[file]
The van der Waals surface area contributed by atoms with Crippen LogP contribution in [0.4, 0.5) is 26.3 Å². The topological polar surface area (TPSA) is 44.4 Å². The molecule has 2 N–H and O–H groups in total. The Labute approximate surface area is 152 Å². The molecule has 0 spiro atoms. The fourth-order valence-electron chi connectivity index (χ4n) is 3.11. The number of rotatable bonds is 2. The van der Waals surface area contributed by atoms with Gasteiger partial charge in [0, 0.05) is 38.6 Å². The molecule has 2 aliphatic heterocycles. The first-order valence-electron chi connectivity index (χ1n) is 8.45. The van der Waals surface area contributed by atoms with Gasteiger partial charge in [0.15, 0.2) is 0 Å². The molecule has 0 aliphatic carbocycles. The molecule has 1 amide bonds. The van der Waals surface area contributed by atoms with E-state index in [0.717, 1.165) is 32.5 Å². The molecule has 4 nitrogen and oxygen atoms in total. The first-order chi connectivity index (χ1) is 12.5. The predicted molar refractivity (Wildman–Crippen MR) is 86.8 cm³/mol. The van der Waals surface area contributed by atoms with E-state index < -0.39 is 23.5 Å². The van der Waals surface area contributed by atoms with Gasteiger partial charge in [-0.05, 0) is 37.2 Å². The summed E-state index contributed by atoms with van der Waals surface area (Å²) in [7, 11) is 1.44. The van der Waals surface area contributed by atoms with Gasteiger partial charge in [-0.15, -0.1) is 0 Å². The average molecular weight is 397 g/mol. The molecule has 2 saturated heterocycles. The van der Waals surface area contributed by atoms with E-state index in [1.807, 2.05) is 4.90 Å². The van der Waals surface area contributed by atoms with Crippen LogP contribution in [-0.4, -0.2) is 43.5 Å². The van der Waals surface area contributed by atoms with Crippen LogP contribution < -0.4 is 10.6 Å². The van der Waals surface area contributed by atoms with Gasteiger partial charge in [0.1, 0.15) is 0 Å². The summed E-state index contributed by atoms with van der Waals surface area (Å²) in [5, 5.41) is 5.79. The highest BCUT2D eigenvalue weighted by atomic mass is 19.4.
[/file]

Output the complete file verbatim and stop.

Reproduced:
The van der Waals surface area contributed by atoms with Crippen LogP contribution in [0.4, 0.5) is 26.3 Å². The topological polar surface area (TPSA) is 44.4 Å². The molecule has 2 N–H and O–H groups in total. The Labute approximate surface area is 152 Å². The molecule has 0 spiro atoms. The fourth-order valence-electron chi connectivity index (χ4n) is 3.11. The number of rotatable bonds is 2. The van der Waals surface area contributed by atoms with Gasteiger partial charge in [0, 0.05) is 38.6 Å². The molecule has 2 aliphatic heterocycles. The first-order valence-electron chi connectivity index (χ1n) is 8.45. The van der Waals surface area contributed by atoms with Gasteiger partial charge in [0.15, 0.2) is 0 Å². The molecule has 0 aliphatic carbocycles. The molecule has 1 amide bonds. The van der Waals surface area contributed by atoms with E-state index in [0.717, 1.165) is 32.5 Å². The molecule has 4 nitrogen and oxygen atoms in total. The first-order chi connectivity index (χ1) is 12.5. The predicted molar refractivity (Wildman–Crippen MR) is 86.8 cm³/mol. The van der Waals surface area contributed by atoms with E-state index < -0.39 is 23.5 Å². The van der Waals surface area contributed by atoms with Gasteiger partial charge in [-0.05, 0) is 37.2 Å². The summed E-state index contributed by atoms with van der Waals surface area (Å²) in [7, 11) is 1.44. The van der Waals surface area contributed by atoms with Gasteiger partial charge in [-0.15, -0.1) is 0 Å². The average molecular weight is 397 g/mol. The molecule has 2 saturated heterocycles. The van der Waals surface area contributed by atoms with E-state index in [1.807, 2.05) is 4.90 Å². The van der Waals surface area contributed by atoms with Crippen LogP contribution in [-0.4, -0.2) is 43.5 Å². The van der Waals surface area contributed by atoms with Crippen LogP contribution < -0.4 is 10.6 Å². The van der Waals surface area contributed by atoms with Gasteiger partial charge in [0.1, 0.15) is 0 Å². The summed E-state index contributed by atoms with van der Waals surface area (Å²) in [5, 5.41) is 5.79. The highest BCUT2D eigenvalue weighted by atomic mass is 19.4.